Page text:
Building Writing Communities

I was playing around with some oracle cards the other day. I asked the cards what I was supposed to be doing with my life right now. I took a deep breath and drew a card at random. The Builder

The Builder, according to the card’s description, “creates networks and systems that enable people to live and work together, sharing resources and creating a supportive, sustainable community.”

Which is, of course, exactly what I’ve been focusing on lately.

Inspired by image and concept of The Builder, I decided to “update" my website, which turned into a frantic three day binge (do as I say, not as I do) of installing a new template, deleting a lot of old pages, creating new links, breaking the new links, adding new photos, writing new copy, and generally holding the website together with duct tape while I figured out my new vision for it. By the time I was done, the whole thing felt like a newer, better, and more authentic version of me.

I realized that the urge to rebrand my website stemmed from deep shifts in my ideas and beliefs about who I am, what I do, and how I serve people. I’d been doing academic editing for the last few years, helping people express complex ideas in clearer and more engaging language. I’ve really loved working with authors and reading their work. I’ve gotten to help people shape research about things I legitimately didn’t know existed. (I have learned so much!) Nevertheless, editing often leaves me isolated and lonely in the same ways that writing does. And unlike writing, it’s hard to turn editing into a social activity.

I’ve been feeling pulled towards helping people in new ways. I’ve been thinking about how to create communities, both online and IRL, to help people get writing done and take greater creative risk in their writing. For example, I’ve been hosting Shut Up and Write sessions every Tuesday morning since January. Although the sessions started out small, they’ve been gaining steam and I’ve now got a regular group of people who tune in every morning to write together for an hour. People check in, we write, and celebrate progress. Together, we’re all getting more writing done.

I’m building new communities of people and relationships with others to support people in their creative ventures. I’ve been doing writing coaching with my editing clients for some time, but wanted to keep doing that kind of work with new people. I really enjoy helping people look at their writing practices in new ways to help people use their own creativity and ingenuity to solve problems. I’m also creating a pilot mastermind group to see if it will help people get writing done. I’m picturing people creating a real community of practice and learning together by building new relationships with each other and also fostering a new group identity. Mastermind groups have been around for a long time (used by business people), but I never thought about their possibility for helping writers. The mastermind group is a new project for me, so I feel more than a little scared and vulnerable, but I’m really looking forward to learning with a group of people.

I’m building writing retreats and will be launching the first one in July in Mérida, Yucatan. I’m so inspired thinking about bringing together a group of people and fostering a new community of writers who support each other. Much to my delight, other people seem pretty thrilled about the idea too.  My July retreat is starting to fill up and people have asked me about future retreats. I’m excited to think about the possibilities for building new communities of writers and helping people create their own sustainable writing practices.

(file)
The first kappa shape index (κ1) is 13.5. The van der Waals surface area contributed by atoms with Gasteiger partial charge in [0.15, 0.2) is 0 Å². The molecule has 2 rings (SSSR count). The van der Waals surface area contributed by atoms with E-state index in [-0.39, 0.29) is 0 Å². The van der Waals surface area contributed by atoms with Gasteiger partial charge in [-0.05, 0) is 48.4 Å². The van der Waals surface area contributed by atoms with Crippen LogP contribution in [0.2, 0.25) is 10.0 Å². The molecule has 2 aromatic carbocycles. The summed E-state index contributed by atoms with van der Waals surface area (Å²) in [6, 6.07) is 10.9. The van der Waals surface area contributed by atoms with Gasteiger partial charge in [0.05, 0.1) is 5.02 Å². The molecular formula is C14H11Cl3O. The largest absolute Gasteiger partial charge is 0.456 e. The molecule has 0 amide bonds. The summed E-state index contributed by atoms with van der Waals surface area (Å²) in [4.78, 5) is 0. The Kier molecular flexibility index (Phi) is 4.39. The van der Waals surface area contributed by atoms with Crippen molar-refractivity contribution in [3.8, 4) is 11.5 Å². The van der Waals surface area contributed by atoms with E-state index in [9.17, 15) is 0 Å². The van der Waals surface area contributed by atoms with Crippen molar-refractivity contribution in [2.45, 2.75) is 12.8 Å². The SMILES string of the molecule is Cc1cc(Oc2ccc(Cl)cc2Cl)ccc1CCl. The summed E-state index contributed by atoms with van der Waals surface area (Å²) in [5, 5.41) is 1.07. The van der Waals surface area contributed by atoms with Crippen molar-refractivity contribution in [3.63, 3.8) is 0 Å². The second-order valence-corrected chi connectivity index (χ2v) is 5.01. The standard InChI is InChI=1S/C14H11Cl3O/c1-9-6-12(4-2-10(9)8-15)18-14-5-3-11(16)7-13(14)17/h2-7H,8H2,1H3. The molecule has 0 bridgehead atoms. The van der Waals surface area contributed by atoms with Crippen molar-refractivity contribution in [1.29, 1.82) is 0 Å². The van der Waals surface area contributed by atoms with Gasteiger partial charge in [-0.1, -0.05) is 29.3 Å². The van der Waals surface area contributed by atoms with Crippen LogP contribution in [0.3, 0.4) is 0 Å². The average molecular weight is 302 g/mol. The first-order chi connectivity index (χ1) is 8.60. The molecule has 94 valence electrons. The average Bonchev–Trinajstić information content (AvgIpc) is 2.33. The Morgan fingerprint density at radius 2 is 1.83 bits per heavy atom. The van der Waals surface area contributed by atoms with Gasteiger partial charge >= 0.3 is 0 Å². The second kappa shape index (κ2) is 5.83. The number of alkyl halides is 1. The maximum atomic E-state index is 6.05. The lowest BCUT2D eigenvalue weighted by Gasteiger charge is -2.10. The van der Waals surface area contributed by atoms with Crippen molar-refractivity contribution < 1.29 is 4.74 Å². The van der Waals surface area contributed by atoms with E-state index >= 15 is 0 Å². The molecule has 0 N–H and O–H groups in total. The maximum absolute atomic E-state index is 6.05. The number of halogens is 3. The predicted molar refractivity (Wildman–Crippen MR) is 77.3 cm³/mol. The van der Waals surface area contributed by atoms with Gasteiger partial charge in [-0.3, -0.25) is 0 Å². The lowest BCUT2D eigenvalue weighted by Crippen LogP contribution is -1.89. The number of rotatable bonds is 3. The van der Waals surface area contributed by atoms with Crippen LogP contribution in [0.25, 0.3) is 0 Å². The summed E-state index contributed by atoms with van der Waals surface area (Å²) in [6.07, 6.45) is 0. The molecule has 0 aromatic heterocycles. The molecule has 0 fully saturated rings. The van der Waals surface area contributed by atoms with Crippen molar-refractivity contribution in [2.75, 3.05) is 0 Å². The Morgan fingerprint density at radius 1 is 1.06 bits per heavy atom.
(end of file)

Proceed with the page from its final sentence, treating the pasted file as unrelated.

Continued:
I built a new tagline: “More writing. Greater joy.” There is much hand-wringing and kvetching all over the internet about how hard people find writing. I am personally an absolute champ in the competitive sport of complaining about writing. I think a lot about the fact that even though writing should be a neutral activity like tying my shoes, it’s one of the areas in my life that makes me feel the most vulnerable. (What if someone actually read my writing?!) I’ve also been thinking about the fact that writing is also one of the things in my life that also gives me tremendous joy. Sure, it’s difficult a lot of the time, but difficulty itself doesn’t seem to me to be a reason to not write. Plenty of people do things in life that are hard and require a lot of practice. Getting good at doing any of this stuff is hard and takes time and a lot of practice to get good at it.  I’m thinking about dancers, painters, photographers, potters, performance artists, and really any one else on the planet who makes things. Birthing new stuff into the world is messy, scary, and hard, but also exciting, creative, and joyful. 

I’m serious about the joy part. My focus word last year was joy. What I learned about joy was that having it in a world that seems so difficult much of the time feels subversive. Our current news cycles guarantee a never ending laundry list of things that spark outrage and sadness. In much the same way, writing provides plenty of opportunity for fear, shame, and frustration. But what might shift for us as writers and people if we looked for those moments in which writing feels joyful and creative? What if we allowed struggle and joy to overlap? Struggle and joy in the creative process might be better thought of as a both/and than an either/or.

I’m feeling now like I’m doing the kind of work I want to be doing: heart-centered, creative, intellectual, and community-based.


Because I seem to be addicted to doing things that scare me, I'm giving a live workshop about the DIY Writing Retreat in a Box on Monday, March 26, 2018 at 11am EDT. If you've already downloaded it, I've saved you a seat. If not, you can still get it by clicking on the photo below. I'd love to see you for the workshop, but if you can't make it, I'll be sending out the recorded version this week.